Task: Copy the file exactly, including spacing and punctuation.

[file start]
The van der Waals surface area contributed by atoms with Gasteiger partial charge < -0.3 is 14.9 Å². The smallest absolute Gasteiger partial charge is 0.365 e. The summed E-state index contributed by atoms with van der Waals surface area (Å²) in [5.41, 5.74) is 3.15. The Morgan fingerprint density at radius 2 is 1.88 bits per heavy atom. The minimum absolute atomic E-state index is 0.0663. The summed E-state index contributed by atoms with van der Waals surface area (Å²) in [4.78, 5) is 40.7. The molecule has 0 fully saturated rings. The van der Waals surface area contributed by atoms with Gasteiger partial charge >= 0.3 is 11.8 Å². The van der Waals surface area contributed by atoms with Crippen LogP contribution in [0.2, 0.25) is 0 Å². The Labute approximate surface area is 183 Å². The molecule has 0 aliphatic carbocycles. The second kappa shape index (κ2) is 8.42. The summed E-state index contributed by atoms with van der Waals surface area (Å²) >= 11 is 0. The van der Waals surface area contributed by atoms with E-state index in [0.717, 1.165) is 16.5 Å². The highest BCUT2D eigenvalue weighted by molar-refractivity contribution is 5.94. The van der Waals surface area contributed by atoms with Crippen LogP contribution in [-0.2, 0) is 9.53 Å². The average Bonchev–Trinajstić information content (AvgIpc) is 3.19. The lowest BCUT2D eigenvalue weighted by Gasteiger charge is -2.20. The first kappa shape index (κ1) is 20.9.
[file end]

The van der Waals surface area contributed by atoms with Gasteiger partial charge < -0.3 is 14.9 Å². The smallest absolute Gasteiger partial charge is 0.365 e. The summed E-state index contributed by atoms with van der Waals surface area (Å²) in [5.41, 5.74) is 3.15. The Morgan fingerprint density at radius 2 is 1.88 bits per heavy atom. The minimum absolute atomic E-state index is 0.0663. The summed E-state index contributed by atoms with van der Waals surface area (Å²) in [4.78, 5) is 40.7. The molecule has 0 fully saturated rings. The van der Waals surface area contributed by atoms with Gasteiger partial charge >= 0.3 is 11.8 Å². The van der Waals surface area contributed by atoms with Crippen LogP contribution in [0.2, 0.25) is 0 Å². The Labute approximate surface area is 183 Å². The molecule has 0 aliphatic carbocycles. The second kappa shape index (κ2) is 8.42. The summed E-state index contributed by atoms with van der Waals surface area (Å²) >= 11 is 0. The van der Waals surface area contributed by atoms with E-state index in [0.717, 1.165) is 16.5 Å². The highest BCUT2D eigenvalue weighted by molar-refractivity contribution is 5.94. The van der Waals surface area contributed by atoms with Crippen LogP contribution in [-0.2, 0) is 9.53 Å². The average Bonchev–Trinajstić information content (AvgIpc) is 3.19. The lowest BCUT2D eigenvalue weighted by Gasteiger charge is -2.20. The first kappa shape index (κ1) is 20.9.